The so-called "streaming wars" are in their early stages as a wave of new OTT-delivered services make their way to the front. But new subscription offerings such as Disney+ and Apple TV+ have yet to inflict much damage on Netflix and others holding the high ground, a new study finds.
While Disney+, which launched on November 12, has quickly jumped out to an "astonishing" 23% of streaming households (roughly 20 million households), Netflix's penetration remained steady throughout 2019 while the penetration rates for both Hulu and Amazon Prime grew about 6%, according to a new joint study from MoffettNathanson and HarrisX using data derived from almost 19,000 respondents between October and December 2019. Plus, almost 90% of Disney+ customers also take Netflix, the study found.
Meanwhile, Apple TV+, which launched on November 1 with a more limited library, is not off to a super start despite a big marketing push. Apple TV+ is being streamed in just 5% of US streaming households, the study found.
Despite the difference in the early success levels of Disney+ and Apple TV+, the data indicates that new, premium streaming services are more complementary than directly competitive, at least at this early phase.
"The data clearly shows that the 4Q 2019 launches of both Disney+ and Apple TV+ DID NOT immediately inflict significant damage to the streaming market structure," Michael Nathanson, analyst with MoffettNathanson, wrote in the firm's latest SVOD Tracker, issued Friday.
Rather than serving as substitutes, multiple major SVoD services "will serve as complements and augment the penetration of streaming as a whole," Nathanson added. To wit, he noted that the penetration of US homes by streaming services reached 72% at the end of 2019, up just 4% from December 2018 totals.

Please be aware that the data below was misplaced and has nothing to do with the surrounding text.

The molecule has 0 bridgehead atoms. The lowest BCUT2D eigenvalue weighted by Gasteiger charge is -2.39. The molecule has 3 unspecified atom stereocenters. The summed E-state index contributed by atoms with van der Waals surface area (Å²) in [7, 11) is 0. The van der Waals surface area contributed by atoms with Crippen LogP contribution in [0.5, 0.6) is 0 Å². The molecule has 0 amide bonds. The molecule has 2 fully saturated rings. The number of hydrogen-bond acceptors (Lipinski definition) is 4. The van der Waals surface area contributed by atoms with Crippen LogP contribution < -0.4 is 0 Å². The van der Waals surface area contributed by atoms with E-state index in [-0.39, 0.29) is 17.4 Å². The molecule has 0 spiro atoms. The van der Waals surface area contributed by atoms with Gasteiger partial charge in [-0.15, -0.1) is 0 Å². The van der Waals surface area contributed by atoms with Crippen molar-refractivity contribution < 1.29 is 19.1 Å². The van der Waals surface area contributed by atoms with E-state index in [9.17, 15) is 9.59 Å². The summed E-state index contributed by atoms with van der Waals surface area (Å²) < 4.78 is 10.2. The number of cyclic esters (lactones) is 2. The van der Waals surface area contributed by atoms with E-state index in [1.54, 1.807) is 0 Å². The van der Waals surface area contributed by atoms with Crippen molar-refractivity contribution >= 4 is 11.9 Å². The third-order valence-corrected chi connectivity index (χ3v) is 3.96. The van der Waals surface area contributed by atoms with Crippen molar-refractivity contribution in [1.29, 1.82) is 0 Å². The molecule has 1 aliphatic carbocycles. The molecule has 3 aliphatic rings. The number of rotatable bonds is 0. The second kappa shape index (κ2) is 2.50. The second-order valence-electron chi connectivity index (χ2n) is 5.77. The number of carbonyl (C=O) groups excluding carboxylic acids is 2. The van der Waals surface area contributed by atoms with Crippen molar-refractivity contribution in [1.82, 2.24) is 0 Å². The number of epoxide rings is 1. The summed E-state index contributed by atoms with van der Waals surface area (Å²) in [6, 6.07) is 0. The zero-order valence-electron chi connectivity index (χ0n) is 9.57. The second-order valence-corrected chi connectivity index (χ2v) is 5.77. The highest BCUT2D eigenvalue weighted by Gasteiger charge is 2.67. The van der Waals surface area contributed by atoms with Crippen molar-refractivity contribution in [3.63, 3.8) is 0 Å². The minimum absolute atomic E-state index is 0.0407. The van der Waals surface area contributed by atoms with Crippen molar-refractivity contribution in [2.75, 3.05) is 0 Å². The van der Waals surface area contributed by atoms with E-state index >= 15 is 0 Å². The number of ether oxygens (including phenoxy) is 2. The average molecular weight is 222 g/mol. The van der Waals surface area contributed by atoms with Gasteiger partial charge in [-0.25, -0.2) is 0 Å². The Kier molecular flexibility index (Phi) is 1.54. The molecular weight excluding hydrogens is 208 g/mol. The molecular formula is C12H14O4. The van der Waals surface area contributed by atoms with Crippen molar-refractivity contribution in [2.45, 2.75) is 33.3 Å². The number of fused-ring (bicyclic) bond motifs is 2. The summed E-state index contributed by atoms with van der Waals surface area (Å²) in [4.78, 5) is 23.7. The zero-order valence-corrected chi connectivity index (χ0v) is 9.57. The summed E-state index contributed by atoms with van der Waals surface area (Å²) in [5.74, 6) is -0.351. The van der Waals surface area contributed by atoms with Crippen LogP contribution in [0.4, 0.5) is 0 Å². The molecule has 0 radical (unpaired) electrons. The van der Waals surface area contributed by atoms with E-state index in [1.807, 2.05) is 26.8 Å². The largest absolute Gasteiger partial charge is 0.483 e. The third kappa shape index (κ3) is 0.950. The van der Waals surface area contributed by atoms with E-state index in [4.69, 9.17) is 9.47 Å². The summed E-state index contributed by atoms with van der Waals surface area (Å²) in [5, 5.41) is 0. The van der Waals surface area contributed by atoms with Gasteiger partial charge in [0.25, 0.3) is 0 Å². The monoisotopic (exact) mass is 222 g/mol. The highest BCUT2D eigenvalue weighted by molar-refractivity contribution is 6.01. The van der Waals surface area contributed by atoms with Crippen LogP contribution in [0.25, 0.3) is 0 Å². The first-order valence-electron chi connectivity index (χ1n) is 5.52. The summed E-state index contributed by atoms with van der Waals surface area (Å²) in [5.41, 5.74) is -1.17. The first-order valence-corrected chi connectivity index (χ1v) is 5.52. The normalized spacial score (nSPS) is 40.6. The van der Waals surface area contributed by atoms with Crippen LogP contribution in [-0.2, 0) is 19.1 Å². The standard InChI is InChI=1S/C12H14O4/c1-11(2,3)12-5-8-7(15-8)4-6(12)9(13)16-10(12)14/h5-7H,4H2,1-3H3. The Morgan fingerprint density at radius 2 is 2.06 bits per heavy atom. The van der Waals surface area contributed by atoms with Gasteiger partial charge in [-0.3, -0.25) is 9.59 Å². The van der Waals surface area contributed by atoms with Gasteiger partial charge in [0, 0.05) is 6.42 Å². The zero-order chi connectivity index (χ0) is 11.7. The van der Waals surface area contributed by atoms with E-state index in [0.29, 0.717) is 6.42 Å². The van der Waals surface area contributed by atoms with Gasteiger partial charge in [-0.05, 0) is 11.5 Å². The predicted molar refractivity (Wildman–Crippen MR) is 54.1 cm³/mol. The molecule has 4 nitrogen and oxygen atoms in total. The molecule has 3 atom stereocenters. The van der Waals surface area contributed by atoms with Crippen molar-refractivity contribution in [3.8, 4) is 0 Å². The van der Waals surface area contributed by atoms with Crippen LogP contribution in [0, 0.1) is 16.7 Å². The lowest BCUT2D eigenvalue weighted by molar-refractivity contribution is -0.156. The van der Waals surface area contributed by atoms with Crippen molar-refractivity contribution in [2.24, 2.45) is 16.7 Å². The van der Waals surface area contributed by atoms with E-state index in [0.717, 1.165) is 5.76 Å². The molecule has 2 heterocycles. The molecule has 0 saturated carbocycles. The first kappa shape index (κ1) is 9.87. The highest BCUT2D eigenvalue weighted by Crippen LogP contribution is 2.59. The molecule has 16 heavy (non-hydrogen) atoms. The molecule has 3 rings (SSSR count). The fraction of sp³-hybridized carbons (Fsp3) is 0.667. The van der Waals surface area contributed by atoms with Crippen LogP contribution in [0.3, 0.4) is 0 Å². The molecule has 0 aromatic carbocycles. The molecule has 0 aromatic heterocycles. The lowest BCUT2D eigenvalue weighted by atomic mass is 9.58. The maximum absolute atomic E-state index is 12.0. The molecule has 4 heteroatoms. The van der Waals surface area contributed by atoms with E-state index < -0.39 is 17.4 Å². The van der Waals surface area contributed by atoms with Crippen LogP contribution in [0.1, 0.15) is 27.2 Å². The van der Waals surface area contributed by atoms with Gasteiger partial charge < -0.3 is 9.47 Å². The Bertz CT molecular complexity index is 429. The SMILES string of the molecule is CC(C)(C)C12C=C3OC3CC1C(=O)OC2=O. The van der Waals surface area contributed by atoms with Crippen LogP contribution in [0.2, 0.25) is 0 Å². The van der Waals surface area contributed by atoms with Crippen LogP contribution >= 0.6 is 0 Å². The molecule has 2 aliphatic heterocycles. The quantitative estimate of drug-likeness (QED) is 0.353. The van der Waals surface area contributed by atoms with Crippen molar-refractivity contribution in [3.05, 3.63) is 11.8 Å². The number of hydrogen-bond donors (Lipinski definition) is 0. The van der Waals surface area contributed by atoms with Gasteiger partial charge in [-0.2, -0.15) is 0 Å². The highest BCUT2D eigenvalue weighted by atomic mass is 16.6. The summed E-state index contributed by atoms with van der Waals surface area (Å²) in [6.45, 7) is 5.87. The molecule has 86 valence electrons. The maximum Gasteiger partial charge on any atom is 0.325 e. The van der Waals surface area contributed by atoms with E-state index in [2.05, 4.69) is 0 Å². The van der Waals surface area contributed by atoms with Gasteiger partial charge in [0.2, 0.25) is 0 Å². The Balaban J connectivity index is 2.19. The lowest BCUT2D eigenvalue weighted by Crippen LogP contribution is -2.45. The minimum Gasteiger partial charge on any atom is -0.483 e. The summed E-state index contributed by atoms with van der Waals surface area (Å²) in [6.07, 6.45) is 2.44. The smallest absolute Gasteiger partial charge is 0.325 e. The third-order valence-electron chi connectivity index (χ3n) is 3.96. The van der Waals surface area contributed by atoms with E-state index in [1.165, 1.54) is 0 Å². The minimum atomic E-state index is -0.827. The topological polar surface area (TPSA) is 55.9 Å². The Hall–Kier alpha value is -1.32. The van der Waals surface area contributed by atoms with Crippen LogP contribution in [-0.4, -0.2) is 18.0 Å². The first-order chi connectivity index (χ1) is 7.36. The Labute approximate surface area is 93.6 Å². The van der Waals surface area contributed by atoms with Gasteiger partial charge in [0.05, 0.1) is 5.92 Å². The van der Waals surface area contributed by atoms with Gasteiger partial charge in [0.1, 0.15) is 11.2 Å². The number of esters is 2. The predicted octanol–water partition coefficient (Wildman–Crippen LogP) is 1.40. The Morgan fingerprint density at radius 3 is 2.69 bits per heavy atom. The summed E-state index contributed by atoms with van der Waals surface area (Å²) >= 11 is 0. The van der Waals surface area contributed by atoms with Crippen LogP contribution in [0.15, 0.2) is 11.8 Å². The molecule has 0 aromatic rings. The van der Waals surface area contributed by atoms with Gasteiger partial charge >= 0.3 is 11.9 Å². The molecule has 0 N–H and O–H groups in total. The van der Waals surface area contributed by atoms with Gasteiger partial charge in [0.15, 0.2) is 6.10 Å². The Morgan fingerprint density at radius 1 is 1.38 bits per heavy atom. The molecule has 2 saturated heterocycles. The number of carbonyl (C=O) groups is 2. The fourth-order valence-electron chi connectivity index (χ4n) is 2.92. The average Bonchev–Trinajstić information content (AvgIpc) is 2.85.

And he expects much of the same as streaming services like NBCU's Peacock, which will lean more heavily on ad-based tiers, and HBO Max enter the fray. "We believe that the new entrants of SVOD and AVOD platforms will have a more subtle impact" on the overall streaming market, Nathanson wrote.
As for the specific impacts, he sees these new entrants being forced to bulk up marketing spend so they can "break through the clutter," and splash lots of cash on expensive originals such as what Disney+ is doing with The Mandalorian and Apple TV+ is with series such as The Morning Show.
But he likewise doesn't believe these new services and their initial slate of exclusive originals will cause Netflix subs to churn in droves. In fact, Nathanson expects Netflix to announce paid net adds of 618,000, 3% above guidance, when it reports Q4 2019 numbers on Tuesday (January 21), citing Netflix's strong content slate and heavy marketing push in the period.
- NBCU's Peacock to Stream Free Tier, 2 Premium Tiers
- HBO Max to Launch in May 2020, Start at $14.99/Month
- Apple TV+ to Debut November 1, Fetch $4.99 Per Month
- Despite Early Glitch, Disney+ Streams Past 10M Subs
- Chill Out! Netflix Is Fine, Analyst Says
— Jeff Baumgartner, Senior Editor, Light Reading